Investors should focus on shares exposed to the UK domestic economy in the years ahead, according to John Hudson, UK equity fund manager at Premier Miton.
He said the rise in the value of sterling relative to the US dollar is likely to benefit the UK economy as a whole, as it makes imports cheaper.
From an investment point of view, appreciation of sterling should improve the profitability of companies that derive the greater part of their revenue from within the UK, relative to the companies that generate most of their cash from abroad.
Around 80 per cent of the earnings of FTSE 100 companies are derived from abroad, while for the FTSE 250 it is about 50 per cent.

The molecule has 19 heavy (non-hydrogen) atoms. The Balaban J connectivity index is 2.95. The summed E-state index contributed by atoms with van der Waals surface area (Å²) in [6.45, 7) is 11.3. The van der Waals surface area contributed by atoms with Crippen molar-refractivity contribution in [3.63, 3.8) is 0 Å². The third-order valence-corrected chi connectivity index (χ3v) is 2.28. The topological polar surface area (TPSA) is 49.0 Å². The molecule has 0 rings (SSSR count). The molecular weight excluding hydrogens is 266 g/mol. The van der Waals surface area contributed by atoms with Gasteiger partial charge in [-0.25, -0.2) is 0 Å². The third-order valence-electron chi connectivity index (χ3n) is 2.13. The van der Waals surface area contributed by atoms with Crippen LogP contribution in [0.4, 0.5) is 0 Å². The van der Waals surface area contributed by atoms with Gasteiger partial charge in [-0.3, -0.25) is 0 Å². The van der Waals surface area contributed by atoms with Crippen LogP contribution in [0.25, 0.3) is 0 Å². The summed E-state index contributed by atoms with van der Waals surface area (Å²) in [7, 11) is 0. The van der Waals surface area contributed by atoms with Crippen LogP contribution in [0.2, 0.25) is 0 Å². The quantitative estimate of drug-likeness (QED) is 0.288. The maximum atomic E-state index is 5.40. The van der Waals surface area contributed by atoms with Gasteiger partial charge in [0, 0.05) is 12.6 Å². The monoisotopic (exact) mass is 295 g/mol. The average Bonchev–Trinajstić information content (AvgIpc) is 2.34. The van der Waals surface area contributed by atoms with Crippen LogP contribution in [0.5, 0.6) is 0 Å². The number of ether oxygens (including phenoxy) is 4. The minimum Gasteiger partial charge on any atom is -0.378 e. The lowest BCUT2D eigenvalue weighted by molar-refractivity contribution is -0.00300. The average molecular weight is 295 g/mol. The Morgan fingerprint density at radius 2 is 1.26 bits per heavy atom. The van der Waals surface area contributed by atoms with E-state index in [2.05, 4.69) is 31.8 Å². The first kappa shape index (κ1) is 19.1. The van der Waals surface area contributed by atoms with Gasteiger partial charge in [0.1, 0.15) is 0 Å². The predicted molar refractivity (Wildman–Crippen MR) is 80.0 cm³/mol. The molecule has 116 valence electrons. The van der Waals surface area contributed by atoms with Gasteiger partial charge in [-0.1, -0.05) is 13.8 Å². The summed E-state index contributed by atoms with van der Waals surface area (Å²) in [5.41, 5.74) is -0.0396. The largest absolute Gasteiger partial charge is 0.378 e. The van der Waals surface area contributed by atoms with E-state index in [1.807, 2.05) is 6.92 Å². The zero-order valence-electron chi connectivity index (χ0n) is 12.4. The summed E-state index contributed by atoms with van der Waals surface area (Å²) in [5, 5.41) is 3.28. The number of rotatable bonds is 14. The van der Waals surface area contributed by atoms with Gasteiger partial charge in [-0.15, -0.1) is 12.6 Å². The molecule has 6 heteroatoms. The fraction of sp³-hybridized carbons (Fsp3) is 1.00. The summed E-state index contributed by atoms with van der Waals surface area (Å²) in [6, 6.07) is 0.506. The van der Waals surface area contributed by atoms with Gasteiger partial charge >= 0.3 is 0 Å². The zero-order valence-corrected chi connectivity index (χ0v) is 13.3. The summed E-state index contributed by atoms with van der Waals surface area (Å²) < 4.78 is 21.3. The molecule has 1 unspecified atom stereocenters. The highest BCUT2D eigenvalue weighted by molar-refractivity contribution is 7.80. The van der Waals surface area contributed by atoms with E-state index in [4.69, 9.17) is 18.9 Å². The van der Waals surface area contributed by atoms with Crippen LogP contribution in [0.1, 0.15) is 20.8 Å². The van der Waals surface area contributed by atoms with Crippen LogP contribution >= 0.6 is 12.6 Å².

If sterling gains in value, the productsthese companies sell overseas become more expensive, known as the transactional effect, while the value of sales made in overseas currencies is reduced if the value of those currencies weakens relative to sterling, known as the translation effect.
Companies that sell predominantly within the UK benefit from the strength of sterling as it makes the cost of oil and other raw materials used in their business less expensive.
Mr Hudson said: “Sterling is likely to continue its recovery against the US dollar so investors may want to favour the more domestically-focused small and mid-cap sectors over multinational large caps.
"A stronger currency isn’t necessarily a bad thing for the UK economy as being dominated by consumption it benefits from cheaper imports.
"In fact, 2021 could be a strong year for consumption as consumers are finally able to spend the money they were unable to during 2020. According to the OECD, the saving rate for 2020 will be close to 20 per cent compared to 6 per cent in 2019.”
He added that if inflation rises across the globe, then UK companies in sectors such as mining would likely benefit.